Page last updated at 19:02 GMT, Tuesday, 29 January 2008

Gravity: The 'Holy Grail' of physics

By Dr Brian Cox
Presenter, BBC Horizon: What on Earth is wrong with gravity?

Dr Brian Cox, BBC
Newton's concept of gravity has problems, says Brian Cox
Isaac Newton wrote down his theory of gravity in 1689, and his equations are used to this day to send space probes to the outer edges of our Solar System.

So what could possibly be wrong with our understanding of it?

There are problems with Newton's theory, however. It doesn't quite describe the orbit of Mercury, the closest planet to the Sun, and as Newton knew very well it has nothing to say about what the force of gravity actually is.

It took over 200 years and the genius of Albert Einstein to discover a deeper theory.

Einstein's General Theory of Relativity describes the force we see as gravity as being due to the bending and curving of space and time (or to be more accurate "space-time") by heavy objects like the Earth and Sun.

Curved space-time

This is a bizarre concept, but many of us use Einstein's theory every day when we jump in our cars and turn on the satellite navigation system.

Astonishingly, the fact that the Earth bends time has to be taken into account, otherwise our sat-navs would drift by 11km per day.

Einstein's theory of curved space-time beautifully predicts the orbit of Mercury, and much more extreme phenomena out in the Universe.

Ligo. Image: Ligo Laboratory.
The Ligo observatories aim to detect gravitational waves
Perhaps the most extreme test of Einstein comes in the form of binary pulsars: two stars as massive as the Sun but squashed to the size of a city, orbiting around each other and spinning thousands of times a second.

Einstein predicts that these exotic stars should spiral inwards towards each other as they release energy in the form of gravitational waves.

Changes in the violent dance of the binary pulsars have been observed at exactly the rate predicted by Einstein, but the gravitational waves themselves have yet to be seen.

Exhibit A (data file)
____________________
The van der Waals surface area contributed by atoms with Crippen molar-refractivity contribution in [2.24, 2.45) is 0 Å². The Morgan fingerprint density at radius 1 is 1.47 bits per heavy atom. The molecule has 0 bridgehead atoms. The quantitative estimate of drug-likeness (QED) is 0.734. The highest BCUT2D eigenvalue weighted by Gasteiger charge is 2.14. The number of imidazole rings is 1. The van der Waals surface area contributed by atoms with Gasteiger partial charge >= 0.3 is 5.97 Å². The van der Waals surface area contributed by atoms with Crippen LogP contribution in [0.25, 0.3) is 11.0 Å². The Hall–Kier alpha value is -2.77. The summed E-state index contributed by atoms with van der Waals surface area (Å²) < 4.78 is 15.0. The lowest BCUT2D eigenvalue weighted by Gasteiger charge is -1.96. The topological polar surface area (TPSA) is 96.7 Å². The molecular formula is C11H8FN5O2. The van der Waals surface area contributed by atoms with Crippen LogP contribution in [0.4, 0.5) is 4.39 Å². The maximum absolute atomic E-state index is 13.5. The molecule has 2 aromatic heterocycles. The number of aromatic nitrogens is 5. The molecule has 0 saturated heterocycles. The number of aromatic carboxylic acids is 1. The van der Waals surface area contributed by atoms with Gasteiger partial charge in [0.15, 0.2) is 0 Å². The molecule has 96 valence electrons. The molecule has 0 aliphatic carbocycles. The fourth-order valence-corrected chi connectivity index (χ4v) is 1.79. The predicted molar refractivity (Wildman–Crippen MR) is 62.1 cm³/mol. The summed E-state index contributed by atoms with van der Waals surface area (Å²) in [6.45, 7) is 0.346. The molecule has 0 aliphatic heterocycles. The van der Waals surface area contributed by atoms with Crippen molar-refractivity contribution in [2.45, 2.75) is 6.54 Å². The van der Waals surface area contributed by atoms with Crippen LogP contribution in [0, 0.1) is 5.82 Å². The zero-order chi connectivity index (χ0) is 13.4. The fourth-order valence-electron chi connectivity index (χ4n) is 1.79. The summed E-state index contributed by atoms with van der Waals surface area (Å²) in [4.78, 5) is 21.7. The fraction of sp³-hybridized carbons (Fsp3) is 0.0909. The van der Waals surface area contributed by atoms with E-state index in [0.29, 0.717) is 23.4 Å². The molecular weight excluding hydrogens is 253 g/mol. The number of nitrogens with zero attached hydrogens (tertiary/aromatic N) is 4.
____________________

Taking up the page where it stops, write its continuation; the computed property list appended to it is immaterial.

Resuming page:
This is the goal of the Ligo observatories near Seattle and New Orleans.

Gravitational waves as predicted by Einstein are one of the strangest phenomena in nature.

Broken theory

They are a travelling, stretching and squashing of space and time! If they exist, they will be passing through you right now as you read this, speeding up and slowing down your watch and stretching and squashing your head, fortunately by an amount less than the size of a sub-atomic particle.

Supermassive black hole. Image: Esa / V Beckmann (Nasa-GSFC)
Einstein's laws must break down in the hearts of black holes
So you don't feel them, but, remarkably, Ligo may see their effects. The observation of gravitational waves would be another remarkable triumph for Einstein, but even that will not satisfy physicists like myself.

This is because we know that there are places in the Universe where Einstein must fail. In the heart of black holes, giant suns collapsed to a single infinitely dense point, Einstein breaks down.

And even more crucially, back at the beginning of time, the Big Bang itself, Einstein's picture of space and time is no longer adequate. We physicists are therefore faced with a deep problem.

If we want to truly understand how, and maybe even why, the Universe began, then we must know what space and time looked like right back at the beginning.

Such a theory, if it exists, would be what is known as a quantum theory of gravity - a theory that supersedes Einstein and works not only in the world of planets, stars and galaxies, but also in the sub-atomic sized world of black holes and the very beginning of the Universe itself.

This quest is the "Holy Grail" of 21st century physics.

Dr Brian Cox presents Horizon: What on Earth is wrong with Gravity? on BBC Two at 2100GMT, Tue 29 Jan or afterwards from BBC iPlayer.

Einstein was right, probe shows
16 Apr 07 |  Science/Nature
Lab tuned to gravity's 'ripples'
26 Jun 06 |  Science/Nature
Science to ride gravitational waves
08 Nov 05 |  Science/Nature
Gravitational wave detector all set
18 Feb 03 |  Science/Nature


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